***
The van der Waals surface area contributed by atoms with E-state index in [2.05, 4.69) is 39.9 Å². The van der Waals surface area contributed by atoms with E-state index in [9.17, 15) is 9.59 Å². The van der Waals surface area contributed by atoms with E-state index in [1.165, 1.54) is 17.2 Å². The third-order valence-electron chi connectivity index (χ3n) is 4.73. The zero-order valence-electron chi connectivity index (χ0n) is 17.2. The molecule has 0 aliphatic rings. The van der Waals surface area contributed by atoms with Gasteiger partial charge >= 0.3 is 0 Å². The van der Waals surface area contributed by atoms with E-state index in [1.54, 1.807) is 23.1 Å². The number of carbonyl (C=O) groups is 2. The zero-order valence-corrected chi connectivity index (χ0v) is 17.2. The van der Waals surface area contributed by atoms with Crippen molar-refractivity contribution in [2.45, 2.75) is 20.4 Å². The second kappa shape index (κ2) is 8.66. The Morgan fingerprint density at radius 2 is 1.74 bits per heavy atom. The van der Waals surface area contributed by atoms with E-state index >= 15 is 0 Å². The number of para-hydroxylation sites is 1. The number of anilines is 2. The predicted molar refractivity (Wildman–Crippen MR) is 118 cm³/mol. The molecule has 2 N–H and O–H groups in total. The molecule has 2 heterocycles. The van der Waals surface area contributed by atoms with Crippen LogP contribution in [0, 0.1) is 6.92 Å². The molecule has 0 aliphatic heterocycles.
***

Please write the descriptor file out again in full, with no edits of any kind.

The van der Waals surface area contributed by atoms with E-state index in [2.05, 4.69) is 39.9 Å². The van der Waals surface area contributed by atoms with E-state index in [9.17, 15) is 9.59 Å². The van der Waals surface area contributed by atoms with E-state index in [1.165, 1.54) is 17.2 Å². The third-order valence-electron chi connectivity index (χ3n) is 4.73. The zero-order valence-electron chi connectivity index (χ0n) is 17.2. The molecule has 0 aliphatic rings. The van der Waals surface area contributed by atoms with Gasteiger partial charge >= 0.3 is 0 Å². The van der Waals surface area contributed by atoms with E-state index in [1.54, 1.807) is 23.1 Å². The number of carbonyl (C=O) groups is 2. The zero-order valence-corrected chi connectivity index (χ0v) is 17.2. The van der Waals surface area contributed by atoms with Crippen molar-refractivity contribution in [2.45, 2.75) is 20.4 Å². The second kappa shape index (κ2) is 8.66. The Morgan fingerprint density at radius 2 is 1.74 bits per heavy atom. The van der Waals surface area contributed by atoms with E-state index >= 15 is 0 Å². The number of para-hydroxylation sites is 1. The number of anilines is 2. The predicted molar refractivity (Wildman–Crippen MR) is 118 cm³/mol. The molecule has 2 N–H and O–H groups in total. The molecule has 2 heterocycles. The van der Waals surface area contributed by atoms with Crippen LogP contribution in [0, 0.1) is 6.92 Å². The molecule has 0 aliphatic heterocycles.